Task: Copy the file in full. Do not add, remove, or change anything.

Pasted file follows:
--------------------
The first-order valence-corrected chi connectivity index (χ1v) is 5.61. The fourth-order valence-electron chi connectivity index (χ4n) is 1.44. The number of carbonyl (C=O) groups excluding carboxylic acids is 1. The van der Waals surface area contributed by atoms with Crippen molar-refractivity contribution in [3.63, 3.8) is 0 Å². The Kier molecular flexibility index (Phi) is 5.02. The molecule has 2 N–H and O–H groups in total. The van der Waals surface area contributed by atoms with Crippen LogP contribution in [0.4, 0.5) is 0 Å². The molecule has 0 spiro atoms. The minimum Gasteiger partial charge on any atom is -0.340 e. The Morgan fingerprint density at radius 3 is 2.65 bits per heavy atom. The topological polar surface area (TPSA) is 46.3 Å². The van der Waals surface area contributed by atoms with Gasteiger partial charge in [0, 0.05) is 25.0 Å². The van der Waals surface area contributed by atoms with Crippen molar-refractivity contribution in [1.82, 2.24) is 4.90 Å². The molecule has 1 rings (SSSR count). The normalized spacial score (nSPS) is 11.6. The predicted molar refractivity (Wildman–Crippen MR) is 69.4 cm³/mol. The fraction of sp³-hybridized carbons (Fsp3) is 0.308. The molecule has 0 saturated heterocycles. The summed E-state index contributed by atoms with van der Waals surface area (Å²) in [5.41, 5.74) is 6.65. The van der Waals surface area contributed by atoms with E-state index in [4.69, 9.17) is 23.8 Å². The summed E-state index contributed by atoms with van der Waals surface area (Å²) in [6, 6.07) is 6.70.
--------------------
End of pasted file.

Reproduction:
The first-order valence-corrected chi connectivity index (χ1v) is 5.61. The fourth-order valence-electron chi connectivity index (χ4n) is 1.44. The number of carbonyl (C=O) groups excluding carboxylic acids is 1. The van der Waals surface area contributed by atoms with Crippen molar-refractivity contribution in [3.63, 3.8) is 0 Å². The Kier molecular flexibility index (Phi) is 5.02. The molecule has 2 N–H and O–H groups in total. The van der Waals surface area contributed by atoms with Crippen LogP contribution in [0.4, 0.5) is 0 Å². The molecule has 0 spiro atoms. The minimum Gasteiger partial charge on any atom is -0.340 e. The Morgan fingerprint density at radius 3 is 2.65 bits per heavy atom. The topological polar surface area (TPSA) is 46.3 Å². The van der Waals surface area contributed by atoms with Gasteiger partial charge in [0, 0.05) is 25.0 Å². The van der Waals surface area contributed by atoms with Crippen molar-refractivity contribution in [1.82, 2.24) is 4.90 Å². The molecule has 1 rings (SSSR count). The normalized spacial score (nSPS) is 11.6. The predicted molar refractivity (Wildman–Crippen MR) is 69.4 cm³/mol. The fraction of sp³-hybridized carbons (Fsp3) is 0.308. The molecule has 0 saturated heterocycles. The summed E-state index contributed by atoms with van der Waals surface area (Å²) in [5.41, 5.74) is 6.65. The van der Waals surface area contributed by atoms with E-state index in [4.69, 9.17) is 23.8 Å². The summed E-state index contributed by atoms with van der Waals surface area (Å²) in [6, 6.07) is 6.70.